Of course, like everyone, I caught the headline this morning:
Astronomers say Pluto is not a planet – Yahoo! News
I have mixed feelings about this. On the one hand, it’s nice to see people who probably cannot even name all nine planets interested in a story about cosmology and the way we define our neighborhood in the galaxy. On the other, this entire debate to me seems to be missing the point – “planet” is hardly a technical term, which is why they can’t really figure out how to define it. However, the term “planet” does inspire children to look up in the stars, realize that there are different things out there, and most importantly realize that our entire world is really just a small little ball, whirling around in space.
How many children have been excited about the prospect of discovering the “10th planet”? I remember books from the 80s, talking about “mysterious tugs” on the orbit of Neptune, and even conjecture that “something else” might have pulled Pluto & Charon away from Neptune.
Demoting Pluto doesn’t inspire anyone. When the press dies down, in roughly a week, it’ll become an obnoxious fact – a fact that only the most annoying people will bring up every time they go to a classroom, museum, or other location that still shows all nine planets.
What they should have done, instead, is find a way to make Xena the 10th planet, leave Ceres in the asteroid belt, and highlight Charon & Pluto as a unique “double planet”. That would have been inspiring.
BTW I haven’t found any technical journal reporting detailed enough to explain to me why, if the new requirement is that a planet has “cleared its orbit”, why Neptune is a planet and Pluto isn’t… seems to me that Neptune hasn’t cleared it’s orbit either, since Pluto crosses it. The whole idea that Pluto crosses Neptune’s orbit as a reason for demotion seems specious.
5 thoughts on “Pluto is a Planet”
How do people expect me to just go on liek nothing has changed? And has anyone asked how Pluto is dealing with the demotion?
How about a compromise, borrowed from the biological discipline of taxonomy?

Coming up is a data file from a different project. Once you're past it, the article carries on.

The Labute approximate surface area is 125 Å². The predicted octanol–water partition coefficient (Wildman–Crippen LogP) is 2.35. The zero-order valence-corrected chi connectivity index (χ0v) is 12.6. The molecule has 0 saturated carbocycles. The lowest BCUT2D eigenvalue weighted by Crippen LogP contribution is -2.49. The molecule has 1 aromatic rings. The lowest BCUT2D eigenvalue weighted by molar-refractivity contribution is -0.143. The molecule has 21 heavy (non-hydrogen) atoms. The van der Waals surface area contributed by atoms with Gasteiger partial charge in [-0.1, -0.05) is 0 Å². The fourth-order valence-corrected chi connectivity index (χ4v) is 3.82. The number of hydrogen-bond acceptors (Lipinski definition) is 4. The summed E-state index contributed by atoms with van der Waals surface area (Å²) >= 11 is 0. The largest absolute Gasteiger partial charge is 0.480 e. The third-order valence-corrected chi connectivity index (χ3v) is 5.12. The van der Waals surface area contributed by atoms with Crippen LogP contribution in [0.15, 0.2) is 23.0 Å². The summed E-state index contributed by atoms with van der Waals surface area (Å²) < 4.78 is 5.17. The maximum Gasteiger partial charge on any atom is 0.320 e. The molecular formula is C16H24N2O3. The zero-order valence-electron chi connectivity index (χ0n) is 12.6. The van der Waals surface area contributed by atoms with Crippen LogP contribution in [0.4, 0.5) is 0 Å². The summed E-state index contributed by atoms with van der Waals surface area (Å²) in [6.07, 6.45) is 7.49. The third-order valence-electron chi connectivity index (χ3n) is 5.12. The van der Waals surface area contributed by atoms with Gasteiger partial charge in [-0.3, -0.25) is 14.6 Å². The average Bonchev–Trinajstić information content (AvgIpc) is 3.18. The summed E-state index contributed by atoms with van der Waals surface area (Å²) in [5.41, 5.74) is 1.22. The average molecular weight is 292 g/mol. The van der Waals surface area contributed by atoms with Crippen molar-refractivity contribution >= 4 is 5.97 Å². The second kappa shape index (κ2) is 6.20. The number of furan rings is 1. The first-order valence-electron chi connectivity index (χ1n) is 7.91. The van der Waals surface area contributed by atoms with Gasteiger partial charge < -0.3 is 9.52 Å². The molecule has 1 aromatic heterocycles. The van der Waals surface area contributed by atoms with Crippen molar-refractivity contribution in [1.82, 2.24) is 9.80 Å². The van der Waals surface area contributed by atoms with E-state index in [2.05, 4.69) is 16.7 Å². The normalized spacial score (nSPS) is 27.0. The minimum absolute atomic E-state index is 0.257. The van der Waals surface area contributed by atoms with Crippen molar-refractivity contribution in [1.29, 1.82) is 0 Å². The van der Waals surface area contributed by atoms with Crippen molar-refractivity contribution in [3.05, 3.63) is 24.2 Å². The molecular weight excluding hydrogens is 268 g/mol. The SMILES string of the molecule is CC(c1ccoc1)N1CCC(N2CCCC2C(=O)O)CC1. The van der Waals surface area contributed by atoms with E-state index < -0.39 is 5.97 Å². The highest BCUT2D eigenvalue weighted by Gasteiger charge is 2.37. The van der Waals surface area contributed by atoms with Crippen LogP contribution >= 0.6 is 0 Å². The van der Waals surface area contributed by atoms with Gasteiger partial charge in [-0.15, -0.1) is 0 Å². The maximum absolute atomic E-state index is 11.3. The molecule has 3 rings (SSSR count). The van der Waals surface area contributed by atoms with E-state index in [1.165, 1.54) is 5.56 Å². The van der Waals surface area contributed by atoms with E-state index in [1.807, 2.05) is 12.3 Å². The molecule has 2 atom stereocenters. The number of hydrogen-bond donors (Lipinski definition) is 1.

We could say that _sensu latu_, or “broadly speaking,” Plato is still a planet — along with the other “dwarf planets” of the new IAU definition.
However, only the eight “planets” of the new definition would be considered planets “strictly or narrowly speaking,” or _sensu strictu_.
In biology, the sensu strictu/sensu latu distinction accommodates situations where a given species of mushroom, for example, might come to be defined more narrowly, like “planet” under the new IAU decision; but historical usage is still influential and merits recognition.
Another term for the eight planets in the narrow sense that I like is “major planets,” maybe a bit more familiar and evocative than the proposed “classical planets” of what became the minority position among those who took part in the final vote.
From an historical perspective, I like the reinstatement of Ceres as a “dwarf planet,” and in my view also a planet broadly speaking (as it was regarded when discovered in 1801); and a definition which would recognize Pluto and Charon as making up a “double planet” system.
A diplomatic solution of this kind, letting astronomy enrich itself by borrowing a nice distinction from a sister science, would do some justice to both sides in the debate, and retain the insights gained in the process.
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